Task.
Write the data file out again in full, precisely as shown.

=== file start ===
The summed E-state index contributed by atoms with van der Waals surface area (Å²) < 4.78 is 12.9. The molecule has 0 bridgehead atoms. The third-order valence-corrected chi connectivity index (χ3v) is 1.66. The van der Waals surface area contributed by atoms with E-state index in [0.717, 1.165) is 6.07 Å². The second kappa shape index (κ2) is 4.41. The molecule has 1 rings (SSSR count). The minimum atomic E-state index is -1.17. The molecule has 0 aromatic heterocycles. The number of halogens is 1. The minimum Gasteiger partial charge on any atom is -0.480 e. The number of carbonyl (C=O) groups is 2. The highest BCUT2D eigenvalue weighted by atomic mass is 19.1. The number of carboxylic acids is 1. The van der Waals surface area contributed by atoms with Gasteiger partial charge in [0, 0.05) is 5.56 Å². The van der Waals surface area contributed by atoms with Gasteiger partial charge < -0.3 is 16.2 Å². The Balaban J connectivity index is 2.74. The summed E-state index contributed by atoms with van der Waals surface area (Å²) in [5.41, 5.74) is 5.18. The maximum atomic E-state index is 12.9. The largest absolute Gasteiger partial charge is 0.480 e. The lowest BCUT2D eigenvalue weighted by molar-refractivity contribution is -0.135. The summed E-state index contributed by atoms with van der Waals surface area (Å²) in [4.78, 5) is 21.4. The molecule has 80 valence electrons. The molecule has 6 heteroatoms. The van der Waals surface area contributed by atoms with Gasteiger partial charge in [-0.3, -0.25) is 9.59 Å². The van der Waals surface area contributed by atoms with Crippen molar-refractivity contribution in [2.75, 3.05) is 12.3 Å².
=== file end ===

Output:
The summed E-state index contributed by atoms with van der Waals surface area (Å²) < 4.78 is 12.9. The molecule has 0 bridgehead atoms. The third-order valence-corrected chi connectivity index (χ3v) is 1.66. The van der Waals surface area contributed by atoms with E-state index in [0.717, 1.165) is 6.07 Å². The second kappa shape index (κ2) is 4.41. The molecule has 1 rings (SSSR count). The minimum atomic E-state index is -1.17. The molecule has 0 aromatic heterocycles. The number of halogens is 1. The minimum Gasteiger partial charge on any atom is -0.480 e. The number of carbonyl (C=O) groups is 2. The highest BCUT2D eigenvalue weighted by atomic mass is 19.1. The number of carboxylic acids is 1. The van der Waals surface area contributed by atoms with Gasteiger partial charge in [0, 0.05) is 5.56 Å². The van der Waals surface area contributed by atoms with Gasteiger partial charge < -0.3 is 16.2 Å². The Balaban J connectivity index is 2.74. The summed E-state index contributed by atoms with van der Waals surface area (Å²) in [5.41, 5.74) is 5.18. The maximum atomic E-state index is 12.9. The largest absolute Gasteiger partial charge is 0.480 e. The lowest BCUT2D eigenvalue weighted by molar-refractivity contribution is -0.135. The summed E-state index contributed by atoms with van der Waals surface area (Å²) in [4.78, 5) is 21.4. The molecule has 80 valence electrons. The molecule has 6 heteroatoms. The van der Waals surface area contributed by atoms with Gasteiger partial charge in [-0.3, -0.25) is 9.59 Å². The van der Waals surface area contributed by atoms with Crippen molar-refractivity contribution in [2.75, 3.05) is 12.3 Å².